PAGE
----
QR cupakes

Image courtesy of Flickr, clevercupcakes

3. Scavenger Hunts/Tours

Mashable.com reported on a citywide scavenger hunt in New York City that utilized QR codes to send participants to the next location in the game.  Teachers can use them to innovate learning, and orientation programs or admissions offices can use them to help students get to know the campus or surrounding area better.  If you create your own QR code hunt/tour be sure to partner students without camera/internet enabled phones with other students or to provide options at your office for students to participate without a phone.

4. Tagging resources for “take away”
Libraries are finding the usefulness of QR codes for allowing students to walk away from a resource search with the details of the search in their hands.  No need for little slips of paper and those tiny pencils that never work.  As the Association of College & Research Libraries shares, QR codes can be “placed on audio book cases for author interviews or books for reviews” or “placed on study room doors connecting to room reservation forms.” Visit the link above for a list of additional ideas. Libraries may have a head start on when it comes to technology, which is a great reason to learn from their successes for our own use.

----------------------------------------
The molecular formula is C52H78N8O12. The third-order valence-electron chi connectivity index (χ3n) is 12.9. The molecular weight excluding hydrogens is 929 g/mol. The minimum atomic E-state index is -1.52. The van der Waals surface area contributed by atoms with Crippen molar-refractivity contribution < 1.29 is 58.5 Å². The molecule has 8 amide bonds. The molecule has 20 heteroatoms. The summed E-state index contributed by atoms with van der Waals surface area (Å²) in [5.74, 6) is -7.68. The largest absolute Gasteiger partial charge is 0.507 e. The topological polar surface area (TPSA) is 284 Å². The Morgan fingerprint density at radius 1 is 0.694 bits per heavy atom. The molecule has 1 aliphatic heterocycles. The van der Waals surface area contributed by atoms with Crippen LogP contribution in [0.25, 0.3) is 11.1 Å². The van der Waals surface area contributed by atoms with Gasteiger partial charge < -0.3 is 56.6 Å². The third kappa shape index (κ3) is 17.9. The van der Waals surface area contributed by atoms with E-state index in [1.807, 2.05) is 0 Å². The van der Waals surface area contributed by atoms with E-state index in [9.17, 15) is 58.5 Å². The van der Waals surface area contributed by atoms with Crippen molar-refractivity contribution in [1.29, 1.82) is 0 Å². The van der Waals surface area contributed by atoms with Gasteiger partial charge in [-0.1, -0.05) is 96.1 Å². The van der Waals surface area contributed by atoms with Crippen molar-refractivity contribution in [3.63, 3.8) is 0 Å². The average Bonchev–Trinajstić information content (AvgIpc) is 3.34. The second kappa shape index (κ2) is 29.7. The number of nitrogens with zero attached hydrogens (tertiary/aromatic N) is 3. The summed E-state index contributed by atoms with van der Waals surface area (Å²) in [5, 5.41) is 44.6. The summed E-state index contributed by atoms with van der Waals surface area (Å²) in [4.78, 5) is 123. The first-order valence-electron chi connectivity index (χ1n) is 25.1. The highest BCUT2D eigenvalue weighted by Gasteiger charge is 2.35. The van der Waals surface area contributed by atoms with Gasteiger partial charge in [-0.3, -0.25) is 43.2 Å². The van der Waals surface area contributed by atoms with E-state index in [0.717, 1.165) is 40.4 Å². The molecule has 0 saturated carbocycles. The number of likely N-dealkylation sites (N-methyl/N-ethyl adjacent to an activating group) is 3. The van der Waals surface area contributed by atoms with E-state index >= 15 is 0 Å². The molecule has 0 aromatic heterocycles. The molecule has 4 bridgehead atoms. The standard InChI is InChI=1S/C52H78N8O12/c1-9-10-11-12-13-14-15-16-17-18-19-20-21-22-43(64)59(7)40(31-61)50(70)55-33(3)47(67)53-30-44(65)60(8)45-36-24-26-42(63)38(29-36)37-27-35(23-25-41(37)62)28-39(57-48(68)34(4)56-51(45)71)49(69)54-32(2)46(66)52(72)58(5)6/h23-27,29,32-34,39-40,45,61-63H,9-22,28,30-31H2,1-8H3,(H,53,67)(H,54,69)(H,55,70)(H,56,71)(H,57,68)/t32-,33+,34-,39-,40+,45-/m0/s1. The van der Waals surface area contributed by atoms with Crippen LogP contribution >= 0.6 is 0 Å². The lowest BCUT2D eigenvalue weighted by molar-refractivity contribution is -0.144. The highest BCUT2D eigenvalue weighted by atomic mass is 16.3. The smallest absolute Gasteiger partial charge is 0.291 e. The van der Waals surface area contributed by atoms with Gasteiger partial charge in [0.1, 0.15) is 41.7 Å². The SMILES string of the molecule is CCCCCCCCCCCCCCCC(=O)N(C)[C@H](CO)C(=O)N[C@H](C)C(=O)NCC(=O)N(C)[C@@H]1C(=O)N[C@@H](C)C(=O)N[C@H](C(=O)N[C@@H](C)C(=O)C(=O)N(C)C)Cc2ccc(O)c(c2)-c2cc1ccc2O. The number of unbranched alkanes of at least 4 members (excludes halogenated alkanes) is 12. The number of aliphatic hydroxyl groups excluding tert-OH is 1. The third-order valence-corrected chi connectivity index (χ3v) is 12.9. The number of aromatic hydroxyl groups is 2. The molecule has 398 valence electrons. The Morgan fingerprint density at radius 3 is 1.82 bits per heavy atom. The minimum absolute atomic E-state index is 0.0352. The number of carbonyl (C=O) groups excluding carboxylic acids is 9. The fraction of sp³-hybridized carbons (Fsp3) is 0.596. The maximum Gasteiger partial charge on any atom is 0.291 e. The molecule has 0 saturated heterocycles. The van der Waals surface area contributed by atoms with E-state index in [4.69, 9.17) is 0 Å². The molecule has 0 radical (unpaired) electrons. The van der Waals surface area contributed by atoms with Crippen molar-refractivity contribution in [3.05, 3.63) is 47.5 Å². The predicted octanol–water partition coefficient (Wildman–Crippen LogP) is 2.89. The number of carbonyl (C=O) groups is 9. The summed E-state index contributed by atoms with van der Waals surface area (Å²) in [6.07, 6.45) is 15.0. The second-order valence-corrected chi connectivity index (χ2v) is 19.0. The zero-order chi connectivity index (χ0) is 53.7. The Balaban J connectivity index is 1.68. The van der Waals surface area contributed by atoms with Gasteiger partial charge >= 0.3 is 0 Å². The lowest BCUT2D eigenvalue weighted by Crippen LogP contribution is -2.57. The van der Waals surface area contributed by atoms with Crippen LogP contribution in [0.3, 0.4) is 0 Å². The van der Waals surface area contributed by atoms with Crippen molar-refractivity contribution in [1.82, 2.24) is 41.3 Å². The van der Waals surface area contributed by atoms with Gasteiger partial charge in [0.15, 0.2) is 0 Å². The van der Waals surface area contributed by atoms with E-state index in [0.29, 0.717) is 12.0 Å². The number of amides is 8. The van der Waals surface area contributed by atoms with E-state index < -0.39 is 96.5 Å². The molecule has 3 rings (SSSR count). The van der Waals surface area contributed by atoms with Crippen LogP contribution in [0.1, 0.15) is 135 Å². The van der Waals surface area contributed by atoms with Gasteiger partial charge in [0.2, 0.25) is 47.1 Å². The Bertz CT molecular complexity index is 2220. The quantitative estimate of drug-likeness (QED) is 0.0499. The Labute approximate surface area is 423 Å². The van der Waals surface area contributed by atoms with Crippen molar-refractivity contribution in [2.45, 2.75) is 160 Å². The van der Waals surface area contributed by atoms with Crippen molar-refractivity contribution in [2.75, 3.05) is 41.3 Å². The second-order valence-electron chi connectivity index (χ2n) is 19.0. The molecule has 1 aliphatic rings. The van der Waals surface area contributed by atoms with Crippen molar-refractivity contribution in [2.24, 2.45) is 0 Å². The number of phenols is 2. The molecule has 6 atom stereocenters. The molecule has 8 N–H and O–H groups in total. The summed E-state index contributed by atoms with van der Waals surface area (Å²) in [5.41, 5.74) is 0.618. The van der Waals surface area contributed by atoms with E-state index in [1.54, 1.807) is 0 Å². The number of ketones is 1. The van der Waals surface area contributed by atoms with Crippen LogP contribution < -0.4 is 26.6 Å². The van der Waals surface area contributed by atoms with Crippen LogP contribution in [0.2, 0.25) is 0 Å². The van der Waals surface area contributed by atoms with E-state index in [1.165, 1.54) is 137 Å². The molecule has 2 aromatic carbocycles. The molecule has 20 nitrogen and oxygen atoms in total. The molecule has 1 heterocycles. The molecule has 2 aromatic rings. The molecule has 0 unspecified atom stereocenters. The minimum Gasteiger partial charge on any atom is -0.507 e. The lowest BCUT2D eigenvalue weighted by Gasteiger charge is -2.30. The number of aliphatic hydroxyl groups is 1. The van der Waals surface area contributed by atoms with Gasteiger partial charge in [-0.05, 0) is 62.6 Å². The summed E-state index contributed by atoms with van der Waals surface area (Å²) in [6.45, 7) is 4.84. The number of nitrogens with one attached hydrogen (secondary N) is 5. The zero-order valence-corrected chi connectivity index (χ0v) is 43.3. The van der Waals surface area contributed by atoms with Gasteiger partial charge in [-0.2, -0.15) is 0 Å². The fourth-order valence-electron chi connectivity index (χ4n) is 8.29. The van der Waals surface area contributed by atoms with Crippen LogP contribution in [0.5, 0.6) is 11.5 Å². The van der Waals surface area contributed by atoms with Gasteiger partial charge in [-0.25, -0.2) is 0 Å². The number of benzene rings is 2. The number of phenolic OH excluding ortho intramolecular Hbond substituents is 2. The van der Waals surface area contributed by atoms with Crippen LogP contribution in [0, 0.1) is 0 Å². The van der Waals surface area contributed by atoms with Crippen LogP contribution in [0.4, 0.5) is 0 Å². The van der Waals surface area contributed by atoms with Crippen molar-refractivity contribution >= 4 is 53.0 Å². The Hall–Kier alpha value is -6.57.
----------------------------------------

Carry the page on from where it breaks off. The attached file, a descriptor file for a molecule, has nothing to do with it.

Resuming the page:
5. Sharing your contact information
Another interesting way to utilize QR codes is through networking.  In this informative CNET.com video I learned that folks at google are starting to put them on the back of their business cards so that clients don’t need to engage in the tedious process of entering contact information into their address book.  I am excited for the day when Student Affairs professionals start having QR codes on the back of their name tags at conferences so that when you meet someone new all you have do is turn over your nametag and scan to exchange info.